It is a fundamental principle of insurance law that an insurer is only liable for losses where the proximate cause of the loss is an insured peril. It is frequently the case that a loss arises from a series of events, some of which are insured perils and others which are either uninsured or excluded perils, and here the task is to determine which of those perils was the actual proximate cause of the loss.
The burden of proving proximate cause is on the policyholder who must demonstrate a natural chain of causation leading from the insured event to the loss in order to recover under the policy. Determining proximate cause is a question of fact and must be assessed on a case-by-case basis.
Proximate cause need not be the only cause of the loss but it must be the predominant cause in that the loss must be said to be an ordinary consequence of the insured peril or have lead naturally and in the ordinary course from the insured peril. It cannot arise as a result of a subsequent, independent cause. If the insured peril merely ‘gives occasion’ for the operation of a subsequent, independent cause which is not an insured peril, then the insured peril may not be a proximate cause. A cause has been held to be proximate if it can be described by terms such as dominant, direct, actual, effective, determining, operative, predominant or efficient.
When dealing with business interruption claims triggered by the current corona virus outbreak the question will be whether the proximate cause of loss is a contagious disease or Government’s response to the outbreak and the subsequent changes to the law.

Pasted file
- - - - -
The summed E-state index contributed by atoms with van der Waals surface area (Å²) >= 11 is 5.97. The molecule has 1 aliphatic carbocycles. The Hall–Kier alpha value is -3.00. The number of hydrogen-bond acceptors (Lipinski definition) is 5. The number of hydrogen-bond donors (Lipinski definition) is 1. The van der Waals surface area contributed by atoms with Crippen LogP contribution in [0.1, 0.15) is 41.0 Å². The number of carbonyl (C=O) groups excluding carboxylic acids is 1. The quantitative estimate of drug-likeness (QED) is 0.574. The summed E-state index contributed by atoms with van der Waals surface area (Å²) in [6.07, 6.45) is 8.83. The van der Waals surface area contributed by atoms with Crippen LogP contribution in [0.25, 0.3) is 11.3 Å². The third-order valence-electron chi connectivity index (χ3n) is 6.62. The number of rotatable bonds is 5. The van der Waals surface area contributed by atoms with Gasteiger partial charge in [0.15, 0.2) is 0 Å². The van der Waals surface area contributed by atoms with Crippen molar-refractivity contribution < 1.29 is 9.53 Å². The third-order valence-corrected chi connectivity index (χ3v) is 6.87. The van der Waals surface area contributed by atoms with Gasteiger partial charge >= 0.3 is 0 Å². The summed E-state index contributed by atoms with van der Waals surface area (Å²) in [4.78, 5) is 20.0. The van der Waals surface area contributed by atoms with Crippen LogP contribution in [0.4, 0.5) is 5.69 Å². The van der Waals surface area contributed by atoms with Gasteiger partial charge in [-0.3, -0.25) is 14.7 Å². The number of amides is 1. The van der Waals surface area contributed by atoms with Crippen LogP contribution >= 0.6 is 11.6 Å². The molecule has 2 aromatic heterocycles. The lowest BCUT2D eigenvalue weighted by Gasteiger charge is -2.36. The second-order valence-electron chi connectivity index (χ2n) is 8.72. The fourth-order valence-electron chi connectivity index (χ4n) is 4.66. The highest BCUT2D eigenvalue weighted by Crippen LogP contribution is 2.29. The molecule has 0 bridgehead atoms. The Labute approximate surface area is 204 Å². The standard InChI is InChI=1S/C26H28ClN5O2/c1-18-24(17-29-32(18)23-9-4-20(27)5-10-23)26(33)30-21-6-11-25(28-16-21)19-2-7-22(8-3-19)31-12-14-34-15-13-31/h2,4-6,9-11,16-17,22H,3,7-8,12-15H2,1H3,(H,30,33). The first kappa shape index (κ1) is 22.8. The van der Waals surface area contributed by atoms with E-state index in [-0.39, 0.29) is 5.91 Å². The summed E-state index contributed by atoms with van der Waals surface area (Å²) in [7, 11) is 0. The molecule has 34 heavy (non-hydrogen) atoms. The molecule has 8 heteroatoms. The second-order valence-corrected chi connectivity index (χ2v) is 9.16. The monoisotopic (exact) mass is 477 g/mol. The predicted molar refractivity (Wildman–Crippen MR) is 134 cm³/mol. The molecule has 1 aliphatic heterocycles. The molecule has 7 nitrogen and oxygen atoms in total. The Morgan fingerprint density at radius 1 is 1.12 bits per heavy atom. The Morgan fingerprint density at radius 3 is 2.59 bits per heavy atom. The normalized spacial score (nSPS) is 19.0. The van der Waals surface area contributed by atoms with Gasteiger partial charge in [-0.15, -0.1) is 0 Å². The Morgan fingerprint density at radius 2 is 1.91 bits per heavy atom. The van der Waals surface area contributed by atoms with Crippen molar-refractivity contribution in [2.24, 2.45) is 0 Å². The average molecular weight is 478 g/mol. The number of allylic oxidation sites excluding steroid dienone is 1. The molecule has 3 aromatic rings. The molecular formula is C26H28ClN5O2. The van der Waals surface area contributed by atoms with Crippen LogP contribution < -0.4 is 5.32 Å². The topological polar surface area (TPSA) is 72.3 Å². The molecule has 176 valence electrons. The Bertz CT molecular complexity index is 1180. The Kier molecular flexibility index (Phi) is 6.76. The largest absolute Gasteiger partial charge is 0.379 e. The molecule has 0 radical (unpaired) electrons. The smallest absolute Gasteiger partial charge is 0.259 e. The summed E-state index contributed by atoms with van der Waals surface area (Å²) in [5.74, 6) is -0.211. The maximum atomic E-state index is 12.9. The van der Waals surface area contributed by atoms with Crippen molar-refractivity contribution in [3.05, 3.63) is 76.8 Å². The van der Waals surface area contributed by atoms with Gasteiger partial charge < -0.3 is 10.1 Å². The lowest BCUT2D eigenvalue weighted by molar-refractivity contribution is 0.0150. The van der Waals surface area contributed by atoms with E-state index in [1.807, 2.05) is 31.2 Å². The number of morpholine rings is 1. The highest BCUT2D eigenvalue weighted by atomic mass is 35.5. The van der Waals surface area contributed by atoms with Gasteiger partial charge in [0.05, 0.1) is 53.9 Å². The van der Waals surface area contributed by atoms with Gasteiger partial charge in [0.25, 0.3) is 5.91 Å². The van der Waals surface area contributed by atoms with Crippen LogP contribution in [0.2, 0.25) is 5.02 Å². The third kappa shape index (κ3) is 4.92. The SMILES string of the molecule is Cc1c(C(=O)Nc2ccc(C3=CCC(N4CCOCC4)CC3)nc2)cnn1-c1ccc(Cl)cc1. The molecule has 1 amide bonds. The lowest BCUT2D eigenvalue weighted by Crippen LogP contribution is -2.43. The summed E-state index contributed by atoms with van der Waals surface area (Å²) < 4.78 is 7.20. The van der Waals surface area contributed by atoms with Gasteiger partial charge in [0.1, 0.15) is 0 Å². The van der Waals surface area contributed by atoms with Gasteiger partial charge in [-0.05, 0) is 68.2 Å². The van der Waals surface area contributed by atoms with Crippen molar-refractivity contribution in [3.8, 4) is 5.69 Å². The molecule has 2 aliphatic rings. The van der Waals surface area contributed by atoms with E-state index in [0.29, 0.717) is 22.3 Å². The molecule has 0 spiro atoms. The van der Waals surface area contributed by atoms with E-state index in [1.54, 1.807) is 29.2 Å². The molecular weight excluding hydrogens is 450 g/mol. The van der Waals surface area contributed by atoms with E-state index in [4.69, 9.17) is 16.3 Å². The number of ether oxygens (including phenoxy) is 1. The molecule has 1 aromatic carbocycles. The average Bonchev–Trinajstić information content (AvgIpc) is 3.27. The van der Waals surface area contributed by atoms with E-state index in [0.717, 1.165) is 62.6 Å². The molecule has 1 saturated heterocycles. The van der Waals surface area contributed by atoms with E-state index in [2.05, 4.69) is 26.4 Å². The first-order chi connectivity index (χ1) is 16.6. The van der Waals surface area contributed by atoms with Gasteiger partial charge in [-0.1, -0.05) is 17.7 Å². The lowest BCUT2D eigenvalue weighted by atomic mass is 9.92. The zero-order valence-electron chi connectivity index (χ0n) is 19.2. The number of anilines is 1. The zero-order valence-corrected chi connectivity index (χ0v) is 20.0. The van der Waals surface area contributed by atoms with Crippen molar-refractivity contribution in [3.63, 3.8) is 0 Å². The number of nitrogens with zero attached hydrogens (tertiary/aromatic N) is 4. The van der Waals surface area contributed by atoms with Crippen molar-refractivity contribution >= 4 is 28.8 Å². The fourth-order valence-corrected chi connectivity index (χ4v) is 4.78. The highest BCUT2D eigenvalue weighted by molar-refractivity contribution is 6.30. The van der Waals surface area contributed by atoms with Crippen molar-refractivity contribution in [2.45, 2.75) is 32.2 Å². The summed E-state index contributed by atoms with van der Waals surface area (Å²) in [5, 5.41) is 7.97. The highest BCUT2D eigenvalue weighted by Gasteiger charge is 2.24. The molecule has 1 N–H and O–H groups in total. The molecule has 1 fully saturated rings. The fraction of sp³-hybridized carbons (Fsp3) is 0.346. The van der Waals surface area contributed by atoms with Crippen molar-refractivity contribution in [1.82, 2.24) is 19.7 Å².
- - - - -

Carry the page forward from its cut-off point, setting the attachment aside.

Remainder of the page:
This can be illustrated by the following examples:
- Assuming that a business has cover for in place for hurricane damage and an accompanying clause stating that there is extended cover for loss of income as a result of a hurricane. A hurricane is present in the area but causes no damage to the business premises. Following the hurricane, and in order to facilitate clean-up operations and remedy the damage that was done, Government decrees that all businesses are required to close for the weekend. The proximate cause of the business interruption would not be the hurricane. Rather it would be the government decree.
- As a converse example – assuming a business held interruption insurance for losses arising from a change in the law but that the policy excluded losses arising from infectious disease. Notwithstanding the fact that the infectious disease gave rise to a change in the law, the proximate cause of the loss would still be the change the law and not the infectious disease. Accordingly the business should be entitled to institute a claim.
When evaluating the validity of a claim under a business interruption policy, the wording of the policy and the intention of the parties is determinative in coming to a decision. As such Insurers and insured businesses alike should carefully review the wording of business interruption policies and seek the necessary legal advice.